Leta, from where she lay on the ground, started to laugh. Quiet and slow, but enough to make the Councillor eye her curiously. “Something funny?”
She just laughed a little harder and glanced at Fiearius who grimaced. “Got some bad news for you, mate. Little bit of a problem with your plan there”
“I’m not with Carthis,” growled Leta, pushing her upper body off of the ground.
Fiearius smiled. “And I’m not the Verdant.”
Confusion passed over Dorrian E’etan’s face. Fiearius saw his eyes fly towards the window where clearly no Society ships had returned as they should have, had the Verdant ordered them to. And to Fiearius who, smirking casually, glanced down at Leta. And Leta, who held up a tiny chip in her hand proudly. The Verdant chip.
There was a flash of realization, the man muttered “What–” and then a loud gunshot filled the room and he collapsed to the floor.
“That was my cue, right?” asked Cyrus from behind E’etan’s body, holding the lightly smoking gun, now aimed right at Fiearius, a little too tensely for comfort. Sneaking around behind enemies without detection he may have mastered, but gun handling, clearly not so much.
“Close enough,” his brother answered, stepping forward and gently nudging the gun out of his direction. He then reached a hand out to Leta. “You alright?”
She took it and he pulled her to her feet. “I jumped into a skyscraper today, Fiearius,” she said which made his brows rise high on his forehead, though she apparently didn’t feel the need to elaborate. “I can handle being shoved by a boy.”
A genuine smile lit his face, which she resisted returning, crossing her arms over her chest, turning away and sticking her chin in the air. She only lasted a moment though before she glanced back at him and smirked.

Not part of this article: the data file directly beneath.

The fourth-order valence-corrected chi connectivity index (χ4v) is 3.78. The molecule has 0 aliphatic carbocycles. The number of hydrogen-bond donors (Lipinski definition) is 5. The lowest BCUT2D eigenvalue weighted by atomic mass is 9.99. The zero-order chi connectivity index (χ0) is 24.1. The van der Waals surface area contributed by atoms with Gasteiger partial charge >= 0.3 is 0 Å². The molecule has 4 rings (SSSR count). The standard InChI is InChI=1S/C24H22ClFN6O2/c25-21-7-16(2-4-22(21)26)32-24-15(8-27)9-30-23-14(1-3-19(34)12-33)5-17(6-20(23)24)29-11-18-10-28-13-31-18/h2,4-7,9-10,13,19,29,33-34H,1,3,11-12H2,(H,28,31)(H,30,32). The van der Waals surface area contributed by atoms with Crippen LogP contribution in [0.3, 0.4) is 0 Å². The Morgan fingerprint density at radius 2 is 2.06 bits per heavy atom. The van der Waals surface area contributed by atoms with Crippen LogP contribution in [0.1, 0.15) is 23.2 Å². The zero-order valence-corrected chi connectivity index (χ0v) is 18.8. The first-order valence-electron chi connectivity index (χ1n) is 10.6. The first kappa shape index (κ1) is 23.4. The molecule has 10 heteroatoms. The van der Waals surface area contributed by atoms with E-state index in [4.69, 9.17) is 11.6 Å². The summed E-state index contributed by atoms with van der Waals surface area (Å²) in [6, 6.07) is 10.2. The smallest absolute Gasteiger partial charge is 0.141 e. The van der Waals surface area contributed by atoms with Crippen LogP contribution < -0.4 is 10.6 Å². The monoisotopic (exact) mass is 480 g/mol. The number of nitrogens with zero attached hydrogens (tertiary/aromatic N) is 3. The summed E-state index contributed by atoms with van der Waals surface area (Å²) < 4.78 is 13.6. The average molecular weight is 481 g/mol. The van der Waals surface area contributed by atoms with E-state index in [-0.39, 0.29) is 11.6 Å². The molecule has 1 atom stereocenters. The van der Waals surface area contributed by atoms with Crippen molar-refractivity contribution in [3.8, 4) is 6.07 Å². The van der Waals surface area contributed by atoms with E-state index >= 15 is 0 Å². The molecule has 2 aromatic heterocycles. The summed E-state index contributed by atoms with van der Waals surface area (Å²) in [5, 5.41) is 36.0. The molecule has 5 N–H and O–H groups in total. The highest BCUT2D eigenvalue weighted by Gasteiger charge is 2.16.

“Has anyone ever told you you’re a good actor?” Fiearius snaked an arm around her waist and pulled her back against his chest. “Logically, I knew this whole thing was your idea, but you still made me feel really really bad about it…”
Leta shrugged. “It’s not hard to channel anger towards you.” She turned in his embrace and reached up to put a hand on each of his cheeks. “I just think of all you’ve put me through,” she explained sweetly.
Fiearius clapped a hand to his chest as though she’d shot him there. “You wound me, my dear.”
Her hands pulled his face towards her, their noses brushing and their lips a mere inch apart. “You’ve survived worse,” she whispered and Fiearius felt a shiver run down his spine as he leaned in to close the distance.
“Really?” The two of them looked up at Cyrus who was across the room at the late E’etan’s console looking unamused. “Right now?”
Leta turned pink as her arms fell back to her side. Fiearius let out a barking laugh. He had a point. Still, he leaned in to place a very brief, but very forceful kiss upon Leta’s lips before squeezing where his hand had landed on her rear and leaving her (even more pink) to join his brother.
“Tell me it worked,” he pleaded.
Cyrus lifted his head proudly. “What’s it look like to you?” Stepping aside, he revealed the console he’d been working on, displaying the same interface E’etan had been using before. The one only accessible to the Satieran Councillor’s personal CID embedded in his arm and now accessible to the chip held in Cyrus’ hand.
“It looks like I owe you some congratulations, Councillor Soliveré.” Fiearius patted Cyrus on the back cheerfully, but he waved him away.
“Oh fuck off.”
“So the transfer went fine then?” asked Leta, finally returning to a normal color as she joined them. “You had enough time to get it worked out?”
Cyrus made that face he made when he was particularly proud of something he’d done, but it was far too nerdy for anyone else to understand. “I’d already managed to replicate the Verdant transfer system in the gun, all I had to do was find the right target CID to trigger the transfer and he’d left this console connected to it, so really it was easy to–”
“She was asking if we distracted him well enough,” Fiearius cut him off.
Cyrus provided him a frown. “Yes, you distracted him fine. Now we have access to his command system as well as yours. The fleet’s ours.”